Tuesday, June 03, 2008


Of the 8 beers brewed by BROWERIJ SINT BERNARD in Watou, Belgium (known as ST. BERNARDUS to you and me), I’ve still got two to conquer. I keep forgetting to pick up the PATER 6 and the WATOU TRIPEL – but in time these too will be conquered. As many told me when I embarked on my beer mania and started this blog a few years ago, ST. BERNARDUS are among the kingpins of Belgian brewing. I got a few flabbergasted comments when I rated the ABT 12 a mere 6.5/10, and hey, given how much I’ve loved all of the subsequent beers from them that I’ve ingested, I guess I’m a little taken aback myself. Here’s how the six I’ve tried stack up:


That’s’ a pretty stellar set of scores, wouldn’t you say? As my palate adjusts more to intense, flavorful Belgian ale, I expect that revisiting some of these might even bump ‘em higher – the point being that all of the beers from this “browerij” are unique, complex and delicious. Let’s isolate one of them: ST. BERNARDUS PRIOR 8. I had my second bottle of this not too long ago, and it was fantastic. Dark, malty and bursting with fruit, this beer had this overwhelming “tang” that I couldn’t shake even fifteen minutes after completion – nor did I want to. The fruits were lighter, like those you might find in a tripel: tastes of grapes and apricots, mixed with a little fig & date action. The 8% ABV was a nice blancer between the sweet and the sour flavors, and overall this thing just soars. I went with a 9/10. On to the “PATER 6”!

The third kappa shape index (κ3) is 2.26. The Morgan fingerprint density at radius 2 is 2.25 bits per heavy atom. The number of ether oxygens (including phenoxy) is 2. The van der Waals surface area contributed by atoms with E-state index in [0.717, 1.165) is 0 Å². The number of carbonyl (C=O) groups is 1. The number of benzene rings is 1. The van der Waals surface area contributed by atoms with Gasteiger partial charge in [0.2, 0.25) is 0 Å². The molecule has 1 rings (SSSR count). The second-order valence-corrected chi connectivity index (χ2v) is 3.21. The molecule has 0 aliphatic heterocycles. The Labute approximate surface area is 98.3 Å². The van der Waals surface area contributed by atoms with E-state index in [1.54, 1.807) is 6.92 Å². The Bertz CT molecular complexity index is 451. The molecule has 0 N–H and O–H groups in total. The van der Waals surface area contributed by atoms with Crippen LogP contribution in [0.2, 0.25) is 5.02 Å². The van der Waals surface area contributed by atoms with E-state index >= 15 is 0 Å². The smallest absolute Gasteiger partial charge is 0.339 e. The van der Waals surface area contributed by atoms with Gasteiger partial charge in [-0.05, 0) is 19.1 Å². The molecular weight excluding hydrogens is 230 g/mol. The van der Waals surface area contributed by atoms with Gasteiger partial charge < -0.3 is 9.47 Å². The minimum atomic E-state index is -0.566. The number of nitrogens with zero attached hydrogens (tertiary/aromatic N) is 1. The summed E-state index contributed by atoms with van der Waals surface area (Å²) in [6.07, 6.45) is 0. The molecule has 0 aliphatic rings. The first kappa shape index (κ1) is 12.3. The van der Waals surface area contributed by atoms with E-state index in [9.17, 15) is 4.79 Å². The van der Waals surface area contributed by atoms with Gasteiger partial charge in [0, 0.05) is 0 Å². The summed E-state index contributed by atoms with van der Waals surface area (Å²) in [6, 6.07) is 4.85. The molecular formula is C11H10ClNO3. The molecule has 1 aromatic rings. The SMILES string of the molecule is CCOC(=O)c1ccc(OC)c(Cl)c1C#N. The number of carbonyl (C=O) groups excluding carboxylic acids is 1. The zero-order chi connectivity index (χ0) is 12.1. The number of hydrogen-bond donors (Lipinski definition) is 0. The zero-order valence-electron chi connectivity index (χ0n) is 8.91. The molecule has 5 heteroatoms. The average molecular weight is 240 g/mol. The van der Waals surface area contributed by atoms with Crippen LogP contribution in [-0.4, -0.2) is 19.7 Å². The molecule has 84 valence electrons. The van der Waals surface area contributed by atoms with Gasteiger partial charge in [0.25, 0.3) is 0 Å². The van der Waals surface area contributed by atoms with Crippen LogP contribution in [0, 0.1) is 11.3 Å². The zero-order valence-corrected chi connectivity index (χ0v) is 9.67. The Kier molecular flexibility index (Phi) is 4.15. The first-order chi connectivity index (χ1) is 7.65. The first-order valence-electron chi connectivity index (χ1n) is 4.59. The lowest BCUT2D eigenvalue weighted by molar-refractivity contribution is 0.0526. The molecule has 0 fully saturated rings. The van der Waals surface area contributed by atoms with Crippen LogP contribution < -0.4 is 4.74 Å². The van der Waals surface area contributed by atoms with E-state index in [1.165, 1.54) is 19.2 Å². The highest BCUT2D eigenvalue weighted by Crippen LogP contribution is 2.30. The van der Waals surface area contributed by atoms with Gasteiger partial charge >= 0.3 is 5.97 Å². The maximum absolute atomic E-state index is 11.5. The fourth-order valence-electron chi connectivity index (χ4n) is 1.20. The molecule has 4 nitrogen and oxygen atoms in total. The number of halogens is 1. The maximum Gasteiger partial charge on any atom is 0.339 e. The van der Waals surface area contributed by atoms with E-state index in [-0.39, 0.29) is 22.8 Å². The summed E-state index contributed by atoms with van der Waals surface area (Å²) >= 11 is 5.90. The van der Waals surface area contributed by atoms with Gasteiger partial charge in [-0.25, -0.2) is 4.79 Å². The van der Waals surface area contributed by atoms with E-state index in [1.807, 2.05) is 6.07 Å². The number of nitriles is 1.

Monday, June 02, 2008


Last week I had a short one-day trip to Atlanta planned for work, and this time, rather than going to THE VORTEX, I did my homework. I went back to my two posts I did about drinking in Atlanta from earlier this year, and read the comments. They were unanimous – everyone said, “if you’re coming to Atlanta, you gotta go to the BRICK STORE PUB in Decatur”. As it turns out, Decatur is only a mere 10 minutes outside of Atlanta, and despite being in another county entirely, it was closer to my hotel than the places I’d gone in Midtown in previous trips. So needless to say, once I looked at the Brick Store Pub’s website and menu, I was pretty stoked. A full-on Belgian beer bar, with tons on tap and bottles like you wouldn’t believe! So I pulled into Decatur after mapquesting the place, and it’s a totally beautiful little upscale Southern town – rolling green grass, a cool old courthouse, giant homes, and loads of modern restaurants. But when I drove into the parking lot of the Brick Store Pub & peeked in the window – hey, now why are chairs stacked up on tables? Hey, it sure is dark in there……ugh, turns out I picked the day for my big beer-off in Decatur to be the day the place had decided to renovate. If I’d come on a Thursday, say, rather than a Tuesday, I’d be regaling you with tales of new Belgian conquests as we speak.